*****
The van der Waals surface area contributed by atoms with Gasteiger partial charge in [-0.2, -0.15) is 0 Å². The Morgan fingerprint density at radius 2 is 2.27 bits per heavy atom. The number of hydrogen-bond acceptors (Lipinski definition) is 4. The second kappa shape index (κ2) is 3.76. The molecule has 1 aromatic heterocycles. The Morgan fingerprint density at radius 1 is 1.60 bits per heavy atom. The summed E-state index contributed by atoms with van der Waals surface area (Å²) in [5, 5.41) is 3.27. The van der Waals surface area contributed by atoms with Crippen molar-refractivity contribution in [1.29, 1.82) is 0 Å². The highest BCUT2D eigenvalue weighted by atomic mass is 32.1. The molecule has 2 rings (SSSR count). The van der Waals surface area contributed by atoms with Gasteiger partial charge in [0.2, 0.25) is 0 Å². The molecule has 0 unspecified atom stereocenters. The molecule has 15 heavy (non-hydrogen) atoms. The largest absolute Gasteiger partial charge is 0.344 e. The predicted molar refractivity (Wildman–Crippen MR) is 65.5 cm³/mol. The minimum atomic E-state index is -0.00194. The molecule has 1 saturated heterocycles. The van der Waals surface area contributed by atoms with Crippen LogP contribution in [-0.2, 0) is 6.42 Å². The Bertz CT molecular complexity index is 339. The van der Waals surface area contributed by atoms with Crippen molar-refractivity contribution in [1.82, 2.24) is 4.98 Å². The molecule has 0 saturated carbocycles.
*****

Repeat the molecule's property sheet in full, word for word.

The van der Waals surface area contributed by atoms with Gasteiger partial charge in [-0.2, -0.15) is 0 Å². The Morgan fingerprint density at radius 2 is 2.27 bits per heavy atom. The number of hydrogen-bond acceptors (Lipinski definition) is 4. The second kappa shape index (κ2) is 3.76. The molecule has 1 aromatic heterocycles. The Morgan fingerprint density at radius 1 is 1.60 bits per heavy atom. The summed E-state index contributed by atoms with van der Waals surface area (Å²) in [5, 5.41) is 3.27. The van der Waals surface area contributed by atoms with Crippen molar-refractivity contribution in [1.29, 1.82) is 0 Å². The highest BCUT2D eigenvalue weighted by atomic mass is 32.1. The molecule has 2 rings (SSSR count). The van der Waals surface area contributed by atoms with Gasteiger partial charge in [0.2, 0.25) is 0 Å². The molecule has 0 unspecified atom stereocenters. The molecule has 15 heavy (non-hydrogen) atoms. The largest absolute Gasteiger partial charge is 0.344 e. The predicted molar refractivity (Wildman–Crippen MR) is 65.5 cm³/mol. The minimum atomic E-state index is -0.00194. The molecule has 1 saturated heterocycles. The van der Waals surface area contributed by atoms with Crippen LogP contribution in [-0.2, 0) is 6.42 Å². The Bertz CT molecular complexity index is 339. The van der Waals surface area contributed by atoms with Crippen molar-refractivity contribution in [1.82, 2.24) is 4.98 Å². The molecule has 0 saturated carbocycles.